Dukes, Drinks, and Murder by Jennifer Monroe

Dukes, Drinks, and Murder (Victoria Parker Regency Mysteries, #1)Barbara’s rating: 3.5 of 5 Stars
Series: Victoria Parker Regency Mysteries #1
Publication Date: 1/31/21
Period: Regency
Number of Pages: 177

This was the first book I’ve read by this author and I fully intend to try the second book in the series. I understand her future focus will be on writing Regency romance rather than mysteries and I have not tried reading a romance by her.

Miss Victoria (Vicky) Parker inherited her father’s accounting business, Parker Accounting, several years ago after her father died. The only choices she had was to close the firm or find a male to be the face of the business – because – well – none of their clients would do business with a female. Luckily for her, she has just the perfect person to be the face of the business. James Kensington was her father’s assistant for years and he has been Vicky’s friend for years as well and he had no qualms about stepping up to become the face of the company.

One of the largest and most important clients of their firm is Felton Warwick, the Duke of Everton, and he has always been most cordial when he has been in their offices. However, he is a duke and the Parkers are common business people, so it was a great surprise when Vicky and James received an invitation to spend the weekend at the duke’s country estate about an hour outside London. Vicky frets about the reason for the invitation – is he planning to sever his relationship with their firm? Has he discovered that Vicky is the one in charge? If he knows, will he tell others and will they quit doing business with them?

Upon arrival at the estate, they find there are other guests as well. Besides the residents of the home – the duke, his much younger duchess (Charlotte), his son (George), and his son’s wife (Lavinia), there is Baron William Gerard and Richard Kent who Vicky considers to be vile and outrageous in his behavior. Had Vicky known Richard was going to be in attendance she might have reconsidered attending.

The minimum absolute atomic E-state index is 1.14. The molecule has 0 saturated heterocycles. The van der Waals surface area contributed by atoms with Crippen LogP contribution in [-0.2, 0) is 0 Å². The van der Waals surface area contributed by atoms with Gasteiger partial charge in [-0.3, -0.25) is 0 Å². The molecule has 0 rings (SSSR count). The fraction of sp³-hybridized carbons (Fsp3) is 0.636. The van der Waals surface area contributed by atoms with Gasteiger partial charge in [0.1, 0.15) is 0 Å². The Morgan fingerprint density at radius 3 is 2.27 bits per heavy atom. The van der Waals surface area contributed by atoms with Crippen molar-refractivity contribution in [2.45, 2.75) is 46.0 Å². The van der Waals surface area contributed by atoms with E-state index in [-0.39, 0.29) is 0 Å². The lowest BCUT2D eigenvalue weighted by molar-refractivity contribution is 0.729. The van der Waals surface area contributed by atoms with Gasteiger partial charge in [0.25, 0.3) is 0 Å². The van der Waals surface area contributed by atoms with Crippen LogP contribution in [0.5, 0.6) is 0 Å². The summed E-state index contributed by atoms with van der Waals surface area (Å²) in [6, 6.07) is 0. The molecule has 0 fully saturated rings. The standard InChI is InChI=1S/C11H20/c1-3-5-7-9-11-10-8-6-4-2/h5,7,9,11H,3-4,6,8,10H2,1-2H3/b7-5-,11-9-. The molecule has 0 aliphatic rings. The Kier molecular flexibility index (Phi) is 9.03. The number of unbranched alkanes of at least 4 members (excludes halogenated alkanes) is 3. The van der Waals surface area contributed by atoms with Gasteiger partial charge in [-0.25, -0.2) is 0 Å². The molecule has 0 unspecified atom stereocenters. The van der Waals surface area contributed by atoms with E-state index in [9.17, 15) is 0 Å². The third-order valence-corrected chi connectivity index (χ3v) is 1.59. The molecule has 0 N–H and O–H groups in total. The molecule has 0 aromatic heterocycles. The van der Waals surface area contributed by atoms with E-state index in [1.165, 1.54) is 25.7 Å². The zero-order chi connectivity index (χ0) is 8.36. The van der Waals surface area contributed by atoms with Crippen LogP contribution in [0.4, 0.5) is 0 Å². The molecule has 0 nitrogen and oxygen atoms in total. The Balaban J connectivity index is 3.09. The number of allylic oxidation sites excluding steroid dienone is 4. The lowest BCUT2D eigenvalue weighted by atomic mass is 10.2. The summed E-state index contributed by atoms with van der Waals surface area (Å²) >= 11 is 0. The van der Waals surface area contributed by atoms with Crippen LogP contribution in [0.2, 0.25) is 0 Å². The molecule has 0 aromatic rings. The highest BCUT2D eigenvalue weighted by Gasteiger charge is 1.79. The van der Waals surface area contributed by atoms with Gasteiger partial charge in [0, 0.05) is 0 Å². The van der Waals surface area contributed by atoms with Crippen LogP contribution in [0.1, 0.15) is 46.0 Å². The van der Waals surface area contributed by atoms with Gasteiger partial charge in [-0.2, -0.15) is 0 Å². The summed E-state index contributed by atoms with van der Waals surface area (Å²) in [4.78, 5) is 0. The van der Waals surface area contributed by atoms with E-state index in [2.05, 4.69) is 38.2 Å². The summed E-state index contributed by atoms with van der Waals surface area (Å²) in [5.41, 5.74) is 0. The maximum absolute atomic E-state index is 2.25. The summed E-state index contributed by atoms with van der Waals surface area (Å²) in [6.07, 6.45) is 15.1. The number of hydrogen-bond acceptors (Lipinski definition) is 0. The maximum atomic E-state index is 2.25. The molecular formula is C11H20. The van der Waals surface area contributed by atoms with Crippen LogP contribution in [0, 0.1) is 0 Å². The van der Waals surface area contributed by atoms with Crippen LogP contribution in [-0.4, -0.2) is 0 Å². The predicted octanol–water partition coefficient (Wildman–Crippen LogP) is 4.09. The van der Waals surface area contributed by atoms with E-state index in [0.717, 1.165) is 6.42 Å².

The duke has set appointments to speak with each of his guests and nobody has any idea why – he has only said the meetings are ‘important’. Vicky is very nervous when her appointed time – midnight – arrives. She pushes the door open and greets the duke – who doesn’t respond. She addresses him again and still no response. Then – she realizes he is dead and he has written one word on the paper beneath his hand – BETRAYED! OMGoodness! She doesn’t scream and starts to back out of the room.

I guessed who the perpetrator was almost as soon as the murder happened, so it isn’t too much of a puzzle. Just logic. However, the suspects are all entangled in some sort of other intrigue, affairs, etc. and they all lie and tell half-truths when questioned. It amazed me that it took Vicky so long to put the clues together or to look at the logic of it.

While this book didn’t bowl me over, I will try the next book in the series. I did like James and Vicky and will enjoy seeing where their relationship leads them. I thought the writing was a bit stilted and conversations were stiff. I thought perhaps the author was trying to emulate the more formal speech patterns of the times, but this version seemed more stilted than not. One thing that also bothered me was that George wasn’t immediately recognized as the new duke by the attendees and staff. As soon as his father died, George was the duke and should have been addressed as Your Grace, etc. Yes, the formalities had to be done in London, but he was the duke at that point.

I can recommend the book for a quick read – and if you choose to read it, I hope you enjoy it.

View all my reviews

Posted by

Avid reader/reviewer of historical romance and historical mysteries.

Leave a Reply

Fill in your details below or click an icon to log in:

WordPress.com Logo

You are commenting using your WordPress.com account. Log Out /  Change )

Google photo

You are commenting using your Google account. Log Out /  Change )

Twitter picture

You are commenting using your Twitter account. Log Out /  Change )

Facebook photo

You are commenting using your Facebook account. Log Out /  Change )

Connecting to %s